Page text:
He looked slowly around the living room of my freshly painted flat and then gestured in exaggerated fashion to the books and ceramics crammed on shelves, to the canvases on the walls and my kids’ instruments strewn on the floor. “Well, your life looks OK to me,” he said.
“Lots of Jews had nice apartments in 1930s Berlin,” I retorted. “The pessimists among them went to Hollywood. Need I spell out what happened to the optimists.”
It was an easy, if apposite, riposte. But I was done with patient argument and trying to appear less emotional than I felt: done with trying, I am almost ashamed to say, not to appear the hyperbolic Jew of anti-Semitic ridicule. It was 2am and I had been arguing about Corbyn and the problem of left-wing anti-Semitism for almost three hours. I was nearing breaking point.
My adversary was Sean*, the guy I’d been seeing since January – by now, it was September – and who I really liked. So when he’d asked earlier in the evening if we should meet next Saturday and I said no, that I had a dinner date with a cousin who was over from Israel, and Sean replied, laughing, “Ooh, do you think she’ll be scared to set foot on our Jewish unfriendly soil?”, I asked him calmly what he meant. And when he replied, still chuckling, that Labour’s anti-Semitism had been massively overstated, that it was essentially a tawdry attempt to smear Corbyn, I took a deep breath and answered him properly.
I explained to my lover that this is no laughing matter, that there is consensus across Anglo-Jewry that there is a serious problem of anti-Semitism in Labour, and this means he should take it seriously too.
I said that if Tory politicians had done half the things to any other ethnic group that Corbyn has done to the Jews, leftists would be baying for blood.
And when he asked, as Corbynistas always do, what exactly Jeremy has done, I went through the grim list: his claim that Hamas and Hezbollah are dedicated to peace and justice, even though Hamas’s charter calls for the destruction of the Jews; his defence of the blood libeller Raed Salah and the conspiracist Rev Stephen Sizer, who blamed Israel for 9/11; his membership of Facebook groups where deeply anti-Semitic posts are the norm; and his siding with those behind the now infamous Nazi-style mural showing hook-nosed anti-Semitic caricatures, getting rich on the backs of the world’s poor.
And then I tried to explain to the man with whom I’d just shared my bed just how painful this all was. I told him I had been a member of the Labour Party since the age of 16, and that like many left-wing British Jews I now felt politically homeless. I told him that when my Warsaw-born mother came to Britain in the Sixties she stopped feeling scared of being Jewish but now, 50 years later, she was feeling frightened again. I told him that in the last decade 40,000 Jews have left France, a country where Jews make up less than 1 per cent of the population, but where one in two racist crimes are against them; and that this should be a warning to the British left of what happens when you are apathetic to anti-Semitism, as the French left certainly has been. And I told him that mocking Jews when they call out anti-Semitism, is analogous to white people telling black people they are imagining their experiences of racism.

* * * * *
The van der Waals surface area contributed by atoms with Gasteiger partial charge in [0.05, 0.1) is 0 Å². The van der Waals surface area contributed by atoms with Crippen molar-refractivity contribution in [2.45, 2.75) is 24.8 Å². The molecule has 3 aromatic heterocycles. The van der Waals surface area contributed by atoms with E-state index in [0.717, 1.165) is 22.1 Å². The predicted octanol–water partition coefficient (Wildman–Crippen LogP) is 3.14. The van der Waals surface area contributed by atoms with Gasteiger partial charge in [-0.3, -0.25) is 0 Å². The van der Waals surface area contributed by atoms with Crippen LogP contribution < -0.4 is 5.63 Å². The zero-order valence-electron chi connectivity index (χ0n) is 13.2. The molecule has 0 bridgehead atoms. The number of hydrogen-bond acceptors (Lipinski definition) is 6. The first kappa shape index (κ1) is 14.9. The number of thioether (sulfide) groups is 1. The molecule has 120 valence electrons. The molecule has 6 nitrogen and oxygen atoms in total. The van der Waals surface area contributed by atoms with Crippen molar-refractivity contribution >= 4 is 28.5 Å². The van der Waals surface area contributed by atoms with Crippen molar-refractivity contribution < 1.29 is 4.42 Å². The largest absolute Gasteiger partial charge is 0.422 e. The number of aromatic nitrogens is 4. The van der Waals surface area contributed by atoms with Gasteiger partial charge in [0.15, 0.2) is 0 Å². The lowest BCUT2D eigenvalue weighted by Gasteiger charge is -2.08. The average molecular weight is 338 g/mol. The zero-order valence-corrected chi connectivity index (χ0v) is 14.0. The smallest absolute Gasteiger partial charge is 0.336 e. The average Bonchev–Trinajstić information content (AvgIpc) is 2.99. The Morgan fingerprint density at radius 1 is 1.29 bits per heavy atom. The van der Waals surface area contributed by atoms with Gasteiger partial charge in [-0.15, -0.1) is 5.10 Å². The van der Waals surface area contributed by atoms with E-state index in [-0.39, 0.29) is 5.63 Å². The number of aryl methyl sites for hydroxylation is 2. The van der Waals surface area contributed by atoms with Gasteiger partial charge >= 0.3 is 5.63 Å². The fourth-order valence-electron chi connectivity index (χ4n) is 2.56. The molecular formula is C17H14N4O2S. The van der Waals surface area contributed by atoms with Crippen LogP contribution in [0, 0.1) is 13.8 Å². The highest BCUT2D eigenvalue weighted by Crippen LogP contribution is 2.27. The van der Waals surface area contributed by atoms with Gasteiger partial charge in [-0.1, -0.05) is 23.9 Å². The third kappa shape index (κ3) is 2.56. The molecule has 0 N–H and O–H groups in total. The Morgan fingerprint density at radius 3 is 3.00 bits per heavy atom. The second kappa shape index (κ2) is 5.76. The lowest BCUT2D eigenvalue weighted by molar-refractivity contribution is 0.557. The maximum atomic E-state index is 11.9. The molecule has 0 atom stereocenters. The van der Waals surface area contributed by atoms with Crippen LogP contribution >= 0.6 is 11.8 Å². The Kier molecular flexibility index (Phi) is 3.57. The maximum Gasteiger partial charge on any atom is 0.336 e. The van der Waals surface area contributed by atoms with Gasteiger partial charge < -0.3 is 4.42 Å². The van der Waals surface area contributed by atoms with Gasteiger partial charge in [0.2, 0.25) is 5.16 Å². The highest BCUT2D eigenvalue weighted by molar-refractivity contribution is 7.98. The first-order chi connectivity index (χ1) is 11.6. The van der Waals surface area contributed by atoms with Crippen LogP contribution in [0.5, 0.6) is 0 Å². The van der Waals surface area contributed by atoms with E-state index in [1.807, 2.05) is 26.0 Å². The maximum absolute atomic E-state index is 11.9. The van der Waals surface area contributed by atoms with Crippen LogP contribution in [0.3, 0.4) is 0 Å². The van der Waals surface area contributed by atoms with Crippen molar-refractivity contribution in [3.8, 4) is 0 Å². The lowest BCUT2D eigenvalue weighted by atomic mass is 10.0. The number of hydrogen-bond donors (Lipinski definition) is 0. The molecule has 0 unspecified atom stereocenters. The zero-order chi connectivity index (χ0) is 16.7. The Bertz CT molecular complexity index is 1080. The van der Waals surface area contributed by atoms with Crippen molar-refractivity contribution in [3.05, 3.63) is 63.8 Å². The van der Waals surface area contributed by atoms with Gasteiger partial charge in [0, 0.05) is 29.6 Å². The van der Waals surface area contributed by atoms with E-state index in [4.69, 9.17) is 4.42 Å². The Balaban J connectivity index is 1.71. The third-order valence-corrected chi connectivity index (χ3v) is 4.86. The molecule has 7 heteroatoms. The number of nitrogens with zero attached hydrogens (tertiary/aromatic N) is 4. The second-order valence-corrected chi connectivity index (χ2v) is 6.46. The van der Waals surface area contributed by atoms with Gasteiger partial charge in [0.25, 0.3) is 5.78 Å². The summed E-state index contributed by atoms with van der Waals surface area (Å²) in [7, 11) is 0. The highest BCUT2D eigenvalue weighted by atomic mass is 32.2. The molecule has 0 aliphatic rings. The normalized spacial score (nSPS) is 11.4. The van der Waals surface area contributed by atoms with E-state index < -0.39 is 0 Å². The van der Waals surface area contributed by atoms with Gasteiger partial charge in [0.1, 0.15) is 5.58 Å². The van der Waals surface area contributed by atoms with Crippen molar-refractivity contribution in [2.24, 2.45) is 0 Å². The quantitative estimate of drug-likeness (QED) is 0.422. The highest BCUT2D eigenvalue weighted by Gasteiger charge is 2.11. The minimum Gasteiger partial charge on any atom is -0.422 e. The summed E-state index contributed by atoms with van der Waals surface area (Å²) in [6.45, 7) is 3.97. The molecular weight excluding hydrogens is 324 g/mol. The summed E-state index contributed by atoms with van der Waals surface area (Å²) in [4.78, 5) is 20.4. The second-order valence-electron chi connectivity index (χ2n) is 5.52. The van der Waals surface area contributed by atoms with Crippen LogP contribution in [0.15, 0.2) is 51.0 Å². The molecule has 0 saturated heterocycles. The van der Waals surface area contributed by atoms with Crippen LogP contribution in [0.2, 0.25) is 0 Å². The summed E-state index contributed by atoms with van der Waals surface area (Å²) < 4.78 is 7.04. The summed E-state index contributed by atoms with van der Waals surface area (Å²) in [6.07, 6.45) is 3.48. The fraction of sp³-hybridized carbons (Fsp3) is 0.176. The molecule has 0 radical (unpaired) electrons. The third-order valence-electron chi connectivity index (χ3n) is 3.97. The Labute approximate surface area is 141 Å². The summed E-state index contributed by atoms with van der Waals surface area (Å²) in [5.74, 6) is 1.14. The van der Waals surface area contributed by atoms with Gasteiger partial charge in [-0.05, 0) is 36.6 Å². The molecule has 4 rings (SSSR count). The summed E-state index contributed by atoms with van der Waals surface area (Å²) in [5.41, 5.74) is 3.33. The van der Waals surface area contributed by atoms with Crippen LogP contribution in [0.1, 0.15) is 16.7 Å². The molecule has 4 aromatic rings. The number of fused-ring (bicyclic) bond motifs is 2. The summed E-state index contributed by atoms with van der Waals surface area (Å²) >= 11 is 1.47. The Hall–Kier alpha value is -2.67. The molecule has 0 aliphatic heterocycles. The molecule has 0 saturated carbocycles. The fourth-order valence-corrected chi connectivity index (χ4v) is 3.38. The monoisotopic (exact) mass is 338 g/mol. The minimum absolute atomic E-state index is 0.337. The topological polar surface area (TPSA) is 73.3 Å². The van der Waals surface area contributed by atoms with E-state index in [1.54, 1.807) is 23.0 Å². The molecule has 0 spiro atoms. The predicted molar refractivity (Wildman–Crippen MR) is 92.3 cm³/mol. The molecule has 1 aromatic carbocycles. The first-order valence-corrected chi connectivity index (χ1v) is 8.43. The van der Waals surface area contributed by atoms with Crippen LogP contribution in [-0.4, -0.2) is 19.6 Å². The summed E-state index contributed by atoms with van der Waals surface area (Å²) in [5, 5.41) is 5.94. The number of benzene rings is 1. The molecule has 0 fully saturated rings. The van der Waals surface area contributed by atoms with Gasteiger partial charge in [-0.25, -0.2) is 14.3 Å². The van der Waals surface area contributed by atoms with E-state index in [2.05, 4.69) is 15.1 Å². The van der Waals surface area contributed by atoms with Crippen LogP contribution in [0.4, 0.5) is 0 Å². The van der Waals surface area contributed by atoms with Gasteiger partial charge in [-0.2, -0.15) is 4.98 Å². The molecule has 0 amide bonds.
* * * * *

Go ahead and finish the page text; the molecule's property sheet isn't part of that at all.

“Well, it’s not quite the same,” he said.
“Why?” I replied, though I knew what was coming.
“Well,” he continued slowly, “Jews have money, don’t they?”
“Do we?” I replied.
“OK, maybe not you,” he conceded, “but you’re not poor, either.”
I’m not, no. When Sean said “your life looks OK”, he was right. But I know plenty of Jews who do struggle financially. At my children’s Jewish primary school, for example, 12 per cent of pupils were eligible for free school meals, compared to the national average of 14 per cent. And, yes, I also know plenty Jews who are well off.
But the point is that anti-Semitism is never about Jews and the actual lives they lead, and one of the central tropes of anti-Semitism is the pernicious association between Jews and money. It never, ever goes away. For many on the left this means that the Jews can never be oppressed or exploited but are, in fact, the source of others’ oppression and exploitation. That’s why Corbyn couldn’t see anything wrong with that vile mural. It matched his world view.
And if you think that Jews are never oppressed or exploited, if you don’t want to study history, Jeremy, and so don’t know that no group prejudice has displayed such intensity and historic continuity in different times and places as anti-Semitism – that Jews are the most persecuted group in modern times – then it also stands to reason that you won’t accept Jews need protection from hatred.
The International Holocaust Remembrance Alliance (IHRA) working definition of anti-Semitism was written in response to this hatred, a definition to help European police forces and prosecutors better understand it. That’s why the Labour Party’s refusal to adopt it in full for so long caused huge hurt and pain.
So when we got on to the IHRA and Sean questioned its very raison d’etre – “Britain has hate speech and anti-discrimination laws. Why do Jews need additional protection?” – I gave up. We had been rowing about the problem of anti-Semitism for more than three hours and I had clearly got nowhere.
“I think it’s time for you to leave,” I said.
Corbynistas’ standard response to Jews is that they know their claims of anti-Semitism are false and that they make them to smear the Labour leader. This doesn’t explain why this woman threw her (now ex) lover out of her freshly painted flat at 2.30 am.
*Name has been changed.